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Of parathas, Punjabis and more….

I grew up in Orissa in the pre-liberalisation era when satellite television was still a far dream. And I grew up on a staple diet of Oriya food. Masala dosas were the only luxury we had once in a while from outside and it was considered as a real celebration. Paneer butter masala……. well it was an alien in my mother’s kitchen which smelt of mustard oil and paanch phoran. But interestingly, the first story I wrote as a nine year old had one Mrs Malhotra as the protagonist (blame it on the endless reading of soppy short stories I read in magazines bought by mother). Without even knowing it, I had my first brush with Punjabis through Mrs Malhotra. In life, many times you do things without even realising it.
Punjabis became a part of my life when I moved to Delhi for my higher studies. In the hyper-active lanes and bylanes of Karol Bagh, I got stories that would keep me going for the rest of my life. Aloo parathas suddenly had a special place in my life. I still long for them on a mild winter morning (well, I must say nobody can make parathas like Punjabis though my Gujarati cook boasts that what Sachin Tendulkar is to cricket, she is to exactly the same to ‘paratha making’. ). And how can I forget spicy aloo gobi, paneer butter masala and rajma chawal (hey, did you say the dirty word calorie….well ‘khate pite’ ghar ki log hai hum).
After living in different parts of India, I think only Punjabis can make you laugh, cry at the same time and the buck doesn’t stop there only. And after a roller coaster ride, they can feed you as if nothing has happened. They can call you ‘beta’ in the very first meeting and 15 minutes into the meeting after a supply of chhole bhature, gobi paratha, gajar ki halwa you will be doubting your own mom’s exstence. But then as you swear by Malhotra uncleji and Reetu auntyji, an earthquake with a Richer scale of 8.4 will rock your very existence and you will be running for cover. Such is the power of Malhotra and Co. The moment you enter into the house, somebody will come to you with a glass of water on a tray almost like a spring. And then comes the next ballistic missiles (common to all Punjabis) “Chai, coffee aur cold drink?” Never had a South-Indian asking me this question (their offers are always limited.) Please don’t think that I am anti South-Indian (I am married to one for last 11 years)
I lived among Punjabis in South Delhi for years. Gregarious they are… unlike South-Indians. When we had a monkey visitng our house in a ground floor apartment in Delhi, it was only our Punjabi uncle (next door neighbour) who came forward to help us in saying goodbye to the unwanted guest. But that was not the one occasion uncle was ‘active’. Every time a friend walked out of our house in a short skirt, uncle’s eyes were ‘active.’ But then let me be fair, uncle was just doing something which is so very ‘man’ ly.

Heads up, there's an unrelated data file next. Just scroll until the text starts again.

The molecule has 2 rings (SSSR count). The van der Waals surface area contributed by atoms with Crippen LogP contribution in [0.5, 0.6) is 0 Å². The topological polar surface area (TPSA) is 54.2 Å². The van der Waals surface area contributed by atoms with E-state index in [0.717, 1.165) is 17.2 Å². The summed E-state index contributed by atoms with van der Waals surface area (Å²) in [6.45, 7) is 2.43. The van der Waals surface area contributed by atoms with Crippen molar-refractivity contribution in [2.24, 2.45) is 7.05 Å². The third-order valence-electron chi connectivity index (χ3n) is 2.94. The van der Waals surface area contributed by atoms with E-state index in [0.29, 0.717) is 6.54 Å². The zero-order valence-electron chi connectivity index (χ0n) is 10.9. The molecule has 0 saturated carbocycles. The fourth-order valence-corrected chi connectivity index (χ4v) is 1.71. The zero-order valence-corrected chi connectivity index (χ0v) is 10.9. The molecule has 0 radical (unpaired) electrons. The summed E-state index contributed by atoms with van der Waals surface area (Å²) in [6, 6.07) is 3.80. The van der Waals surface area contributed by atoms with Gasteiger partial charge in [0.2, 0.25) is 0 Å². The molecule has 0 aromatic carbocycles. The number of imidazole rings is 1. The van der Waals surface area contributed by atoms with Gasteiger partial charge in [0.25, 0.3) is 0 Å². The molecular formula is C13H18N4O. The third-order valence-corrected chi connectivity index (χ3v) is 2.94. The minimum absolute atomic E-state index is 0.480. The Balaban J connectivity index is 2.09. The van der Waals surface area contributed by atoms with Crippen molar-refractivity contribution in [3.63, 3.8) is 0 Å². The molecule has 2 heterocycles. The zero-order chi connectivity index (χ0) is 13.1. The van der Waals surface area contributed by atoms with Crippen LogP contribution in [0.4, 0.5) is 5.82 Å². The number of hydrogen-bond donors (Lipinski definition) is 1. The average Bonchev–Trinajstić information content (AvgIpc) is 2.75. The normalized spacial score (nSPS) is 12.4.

Punjabis know how to live life and of course show off to the entire world. Have money, will show… is the mantra they ‘jap’ everyday without fail. And if your neighbour has a 32 inch LCD TV then you have to buy a 42 inch LCD TV just to show him that your bank account is really loaded. Every Punjabi living room looks the same. The sofas are always huge, the crystal (on most occasions fake) flower vase is always there and the curtains are rich gloden or deep red. The opulence has to be there.. the lack of it will put you on the bottom of the ladder (it’s always like a snake and ladder game).
I never knew that I will miss Punjabis per se. But I missed them like crazy when I went to Bangalore in 1998. I missed that laughter in gay abandan. I missed the tiffin dabbas sent to us by our Punjabi neighboures which had dozens of ghee laden aloo/ gobi parathas, paneer ki sabzi and achar. I missed that word ‘beta’ which Punjabis use 10 times in a 3 minute conversation.
And one of the most dominant image that still come to mind is young Punjabi brides wearing tight fitting jeans and T shirts teamed with chudas and sindoor. Years after I have left Delhi, when I see a young girl in this ‘avatar’ immediately I feel a rush of happiness within myself. And my mouth can almost feel the tingling taste of aloo paratha/ spicy aloo gobi. And I can almost hear that sentence “aur kya haal hai ji?” The world within me seems at peace.


About Deepika Sahu

I earn my living through writing stories, editing what other people write (in simple terms I am a journalist). I dream of opening a cafeteria in the mountains, owning a beach home on the shores of Bay of Bengal... but right now, they all seem like wild dreams.. A gypsy at heart --- am passionate about life, music, words, cooking for people I love, soaking in the lashing rain and just looking at the changing colours of the sky.... And I am a great fan of the Indian Railways and I long to travel in First Class AC coupe across India.....with my man

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